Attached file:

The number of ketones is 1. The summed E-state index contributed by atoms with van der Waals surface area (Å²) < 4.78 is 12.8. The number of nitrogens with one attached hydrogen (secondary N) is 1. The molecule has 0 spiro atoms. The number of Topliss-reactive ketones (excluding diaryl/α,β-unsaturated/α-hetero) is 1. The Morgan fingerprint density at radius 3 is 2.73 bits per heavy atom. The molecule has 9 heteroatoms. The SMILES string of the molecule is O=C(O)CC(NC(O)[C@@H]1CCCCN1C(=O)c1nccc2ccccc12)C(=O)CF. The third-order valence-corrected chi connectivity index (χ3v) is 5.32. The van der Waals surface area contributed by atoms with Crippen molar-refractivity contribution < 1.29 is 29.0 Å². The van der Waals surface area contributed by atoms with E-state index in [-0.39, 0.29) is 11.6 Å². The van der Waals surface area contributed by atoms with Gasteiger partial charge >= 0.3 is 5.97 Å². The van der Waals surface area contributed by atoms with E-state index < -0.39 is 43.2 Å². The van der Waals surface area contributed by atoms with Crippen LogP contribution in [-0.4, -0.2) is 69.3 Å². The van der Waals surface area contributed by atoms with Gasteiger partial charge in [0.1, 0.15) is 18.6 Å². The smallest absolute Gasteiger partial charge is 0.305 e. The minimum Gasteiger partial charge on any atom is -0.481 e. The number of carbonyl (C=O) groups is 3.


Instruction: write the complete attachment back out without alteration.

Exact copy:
The number of ketones is 1. The summed E-state index contributed by atoms with van der Waals surface area (Å²) < 4.78 is 12.8. The number of nitrogens with one attached hydrogen (secondary N) is 1. The molecule has 0 spiro atoms. The number of Topliss-reactive ketones (excluding diaryl/α,β-unsaturated/α-hetero) is 1. The Morgan fingerprint density at radius 3 is 2.73 bits per heavy atom. The molecule has 9 heteroatoms. The SMILES string of the molecule is O=C(O)CC(NC(O)[C@@H]1CCCCN1C(=O)c1nccc2ccccc12)C(=O)CF. The third-order valence-corrected chi connectivity index (χ3v) is 5.32. The van der Waals surface area contributed by atoms with Crippen molar-refractivity contribution < 1.29 is 29.0 Å². The van der Waals surface area contributed by atoms with E-state index in [-0.39, 0.29) is 11.6 Å². The van der Waals surface area contributed by atoms with Gasteiger partial charge >= 0.3 is 5.97 Å². The van der Waals surface area contributed by atoms with E-state index < -0.39 is 43.2 Å². The van der Waals surface area contributed by atoms with Crippen LogP contribution in [-0.4, -0.2) is 69.3 Å². The van der Waals surface area contributed by atoms with Gasteiger partial charge in [0.1, 0.15) is 18.6 Å². The smallest absolute Gasteiger partial charge is 0.305 e. The minimum Gasteiger partial charge on any atom is -0.481 e. The number of carbonyl (C=O) groups is 3.